Monday, June 24, 2013

Atari Force Month: Special Part 1 Review

The first story in the Atari Force Special is also the longest, a full-length, 21-pager relating Dart's origin story. Or...not her origin, exactly, just her history, how she became a mercenary and met Blackjak and the like. If any character deserved a more complete background, it was Dart, and so I am pleased to have this story in existence. I just wish it was a little more original or innovative, instead of the string of cliches it actually is.

Dart is the stereotypical outcast in her youth, seen as a freak by the other girls at the New Earth Military Academy because of her parents' past traveling through the Multiverse and the strange powers it gave her. She gets bullied by what amounts to the popular clique, and, as is to be expected, only has one real friend, her roommate Dalia. The two of them get into a fight with their rivals, which of course the mean girls initiate but, predictably, the blame falls on Dart and Dalia. So they are sent away, basically going from one military school to another, only the new one is more of a mercenary camp, run by a somewhat menacing bald old dude named Drago. He is an archetype, the sensei character, imparting all his skills and knowledge to these promising new students. And Dart and Dalia rise quickly through the ranks, as they must, so that Drago soon puts them in charge of their own mission. They join one side of a civil war on the planet Kolb, and it costs Dalia her life. Shortly after, Dart discovers that, in fact, Drago's people were fighting on both sides, that her master is a greedy scumbag who creates conflict for his own gains. So, still an archetype, just not the one he seemed to be at first. Finally and inevitably, Dart confronts and defeats Drago, and the student becomes the master in yet another story.

Perhaps I am being too harsh on the story. Andy Helfer and Paul Kupperberg do use a lot of tired tropes in their script, yes, but admittedly they are not the tropes of the sci-fi or superhero genres, necessarily, which are the worlds in which Atari Force has its feet planted. Still, I found myself underwhelmed by this narrative because it never really surprised me, never did anything out of the ordinary. Glad as I am to have the details of Dart's younger years, it would have been preferable if they'd been as unique and compelling as she was as a character in the main series. Instead, they feel borrowed from other places, and her history becomes a weird puzzle where all the pieces have been used before in more impressive ways.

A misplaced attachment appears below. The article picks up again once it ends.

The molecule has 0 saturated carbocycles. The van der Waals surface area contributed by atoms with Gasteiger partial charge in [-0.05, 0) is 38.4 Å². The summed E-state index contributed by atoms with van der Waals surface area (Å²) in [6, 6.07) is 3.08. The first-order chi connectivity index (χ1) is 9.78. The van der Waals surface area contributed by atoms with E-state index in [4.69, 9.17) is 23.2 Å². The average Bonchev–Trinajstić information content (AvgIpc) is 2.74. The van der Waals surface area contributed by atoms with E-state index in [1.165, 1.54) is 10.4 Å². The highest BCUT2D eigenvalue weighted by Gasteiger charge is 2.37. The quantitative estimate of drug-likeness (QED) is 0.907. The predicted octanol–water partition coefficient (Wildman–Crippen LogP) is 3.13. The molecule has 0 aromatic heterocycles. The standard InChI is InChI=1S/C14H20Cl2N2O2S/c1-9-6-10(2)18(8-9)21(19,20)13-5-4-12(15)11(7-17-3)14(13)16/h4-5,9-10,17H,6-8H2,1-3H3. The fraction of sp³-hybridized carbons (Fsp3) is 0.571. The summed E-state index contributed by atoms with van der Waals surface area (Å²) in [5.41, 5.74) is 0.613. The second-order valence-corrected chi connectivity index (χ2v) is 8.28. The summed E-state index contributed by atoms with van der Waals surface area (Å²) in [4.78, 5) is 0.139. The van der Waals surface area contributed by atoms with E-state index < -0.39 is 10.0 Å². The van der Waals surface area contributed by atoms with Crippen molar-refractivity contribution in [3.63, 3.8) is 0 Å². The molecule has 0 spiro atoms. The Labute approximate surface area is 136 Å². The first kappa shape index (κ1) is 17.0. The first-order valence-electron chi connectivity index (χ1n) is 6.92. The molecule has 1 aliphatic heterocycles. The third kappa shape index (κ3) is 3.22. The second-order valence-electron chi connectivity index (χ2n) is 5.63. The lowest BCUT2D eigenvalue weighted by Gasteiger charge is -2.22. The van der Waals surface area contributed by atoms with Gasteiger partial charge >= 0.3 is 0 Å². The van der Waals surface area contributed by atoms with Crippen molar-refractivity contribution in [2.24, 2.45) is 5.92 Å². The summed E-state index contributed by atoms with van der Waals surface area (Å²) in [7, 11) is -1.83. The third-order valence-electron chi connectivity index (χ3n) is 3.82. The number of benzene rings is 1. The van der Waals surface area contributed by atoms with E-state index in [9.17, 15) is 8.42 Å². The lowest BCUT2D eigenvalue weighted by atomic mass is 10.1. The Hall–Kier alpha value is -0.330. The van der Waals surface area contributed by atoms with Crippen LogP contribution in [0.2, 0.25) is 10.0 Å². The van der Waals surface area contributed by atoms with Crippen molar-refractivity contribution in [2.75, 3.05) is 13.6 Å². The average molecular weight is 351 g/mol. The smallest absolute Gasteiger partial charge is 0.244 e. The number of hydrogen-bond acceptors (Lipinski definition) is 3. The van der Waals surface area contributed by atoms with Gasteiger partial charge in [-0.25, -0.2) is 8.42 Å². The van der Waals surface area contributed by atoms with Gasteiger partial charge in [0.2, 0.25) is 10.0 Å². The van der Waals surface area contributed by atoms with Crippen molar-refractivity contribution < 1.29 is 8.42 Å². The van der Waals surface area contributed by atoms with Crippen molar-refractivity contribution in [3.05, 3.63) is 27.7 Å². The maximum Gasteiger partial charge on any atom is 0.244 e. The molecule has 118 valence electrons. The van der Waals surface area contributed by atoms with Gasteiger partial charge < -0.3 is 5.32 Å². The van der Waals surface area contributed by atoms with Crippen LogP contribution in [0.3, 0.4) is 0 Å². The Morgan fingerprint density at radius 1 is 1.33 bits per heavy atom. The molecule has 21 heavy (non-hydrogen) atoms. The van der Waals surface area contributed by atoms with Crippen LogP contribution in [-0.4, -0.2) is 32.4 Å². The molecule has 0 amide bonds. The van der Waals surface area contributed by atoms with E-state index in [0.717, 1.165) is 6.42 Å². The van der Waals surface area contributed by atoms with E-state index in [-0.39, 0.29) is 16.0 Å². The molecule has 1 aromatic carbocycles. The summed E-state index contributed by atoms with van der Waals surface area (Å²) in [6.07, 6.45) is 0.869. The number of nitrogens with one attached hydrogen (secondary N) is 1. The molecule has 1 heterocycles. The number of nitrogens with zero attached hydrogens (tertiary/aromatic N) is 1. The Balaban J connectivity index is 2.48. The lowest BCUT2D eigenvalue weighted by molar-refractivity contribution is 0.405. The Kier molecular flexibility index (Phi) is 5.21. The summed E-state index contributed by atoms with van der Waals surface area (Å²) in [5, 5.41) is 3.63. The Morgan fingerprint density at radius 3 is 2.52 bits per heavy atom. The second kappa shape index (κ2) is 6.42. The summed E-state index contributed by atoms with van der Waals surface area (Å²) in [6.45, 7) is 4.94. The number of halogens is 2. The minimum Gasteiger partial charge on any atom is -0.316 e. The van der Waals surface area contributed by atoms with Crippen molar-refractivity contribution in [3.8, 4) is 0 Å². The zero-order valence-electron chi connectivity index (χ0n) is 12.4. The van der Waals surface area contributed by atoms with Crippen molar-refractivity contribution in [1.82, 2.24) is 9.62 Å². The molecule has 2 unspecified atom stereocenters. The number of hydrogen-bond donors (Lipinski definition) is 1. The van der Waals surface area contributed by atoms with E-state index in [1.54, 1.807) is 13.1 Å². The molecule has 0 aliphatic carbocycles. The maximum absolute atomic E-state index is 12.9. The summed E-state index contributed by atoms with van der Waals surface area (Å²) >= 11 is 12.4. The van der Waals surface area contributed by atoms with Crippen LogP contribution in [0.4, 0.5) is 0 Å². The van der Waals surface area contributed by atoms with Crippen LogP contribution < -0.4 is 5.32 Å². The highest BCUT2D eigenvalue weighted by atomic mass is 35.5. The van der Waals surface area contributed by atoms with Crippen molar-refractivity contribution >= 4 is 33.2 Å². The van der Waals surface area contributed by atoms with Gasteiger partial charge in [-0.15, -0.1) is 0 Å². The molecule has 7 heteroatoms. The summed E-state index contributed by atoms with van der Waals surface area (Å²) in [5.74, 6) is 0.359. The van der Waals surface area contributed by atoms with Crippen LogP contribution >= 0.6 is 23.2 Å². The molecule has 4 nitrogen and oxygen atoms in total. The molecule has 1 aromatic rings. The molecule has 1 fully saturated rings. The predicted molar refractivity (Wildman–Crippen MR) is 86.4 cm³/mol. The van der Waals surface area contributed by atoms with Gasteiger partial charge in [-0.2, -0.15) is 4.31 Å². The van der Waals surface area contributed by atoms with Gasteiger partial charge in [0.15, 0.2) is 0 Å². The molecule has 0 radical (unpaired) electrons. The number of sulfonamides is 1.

It does turn out that Dart is responsible for Blackjak losing his eye, a result of Drago pitting them against each other even though they both worked for him. And it is Blackjak who helps Dart carry out her vengeance against their boss for her lost friend, so that the strongest romance from the series also has its beginnings here, and we gain some insight into Blackjak's past as well. I did like that, even if, again, it wasn't wholly unexpected.

And it's a nicely drawn story, with pencils from Marshall Rogers, who does a good job of aging Dart down and handles all of the action well. His design for Drago is about as familiar as the man himself, another mean old bastard with no hair and a wicked grin. But Rogers makes up for it with the native species of Kolb, who are described in the script as being "too bogged down by their corporeal forms to actively participate in any physical activity." Rogers takes that idea and makes them into miniature, blobby Incredible Hulks, stout little green people with legs that barely seem capable of holding them up. It's a throwaway visual gag, but also one of the best parts of the artwork in this story. And the artwork is the best part of the piece as a whole, anyway.

When Dart and Dalia are training, and then again when Dart fights Drago (lots of D names up in here), Rogers packs a lot of action into single panels. And there is a powerful natural chemistry between Dart and Dalia, whether at school or on the battlefield, that helps add some oomph to Dalia's death. Rogers' work didn't melt my face, but it certainly improved the overall quality of this section of the special. Had it been uglier to look at, the cliched nature of the narrative would have been that much more grating.

A final complaint: the way Dart ultimately defeats Drago is by stabbing him in the back. Now, that's all well and good on its own, but Drago's reaction/the writers' explanation for how she was able to pull off such a direct attack is that he never taught her to fight like that. Um...what? You're trying to tell me that a master mercenary, who has been in the business for decades, and who teaches his employees "combat of every style" is completely unprepared for anyone to attack him from behind? That is just ridiculous. And it didn't need to be there, anyway. Dart and Blackjak double-team Drago, and when he's focused on the latter, the former drives a sword through his back. It didn't need to be explained or excused, and trying to force in the "I never taught you" nonsense significantly weakens what should be the dramatic peak. Instead, it becomes comedically absurd, and unbelievable to boot.

I am glad to have read this. I am glad it was written. I love Dart, and as I said, she deserved to have her past fleshed out more than anyone else in the book. But this particular story didn't do her justice, didn't rise to the challenge of giving her a fittingly awesome origin. It's not terrible, but it's one heck of a missed opportunity.

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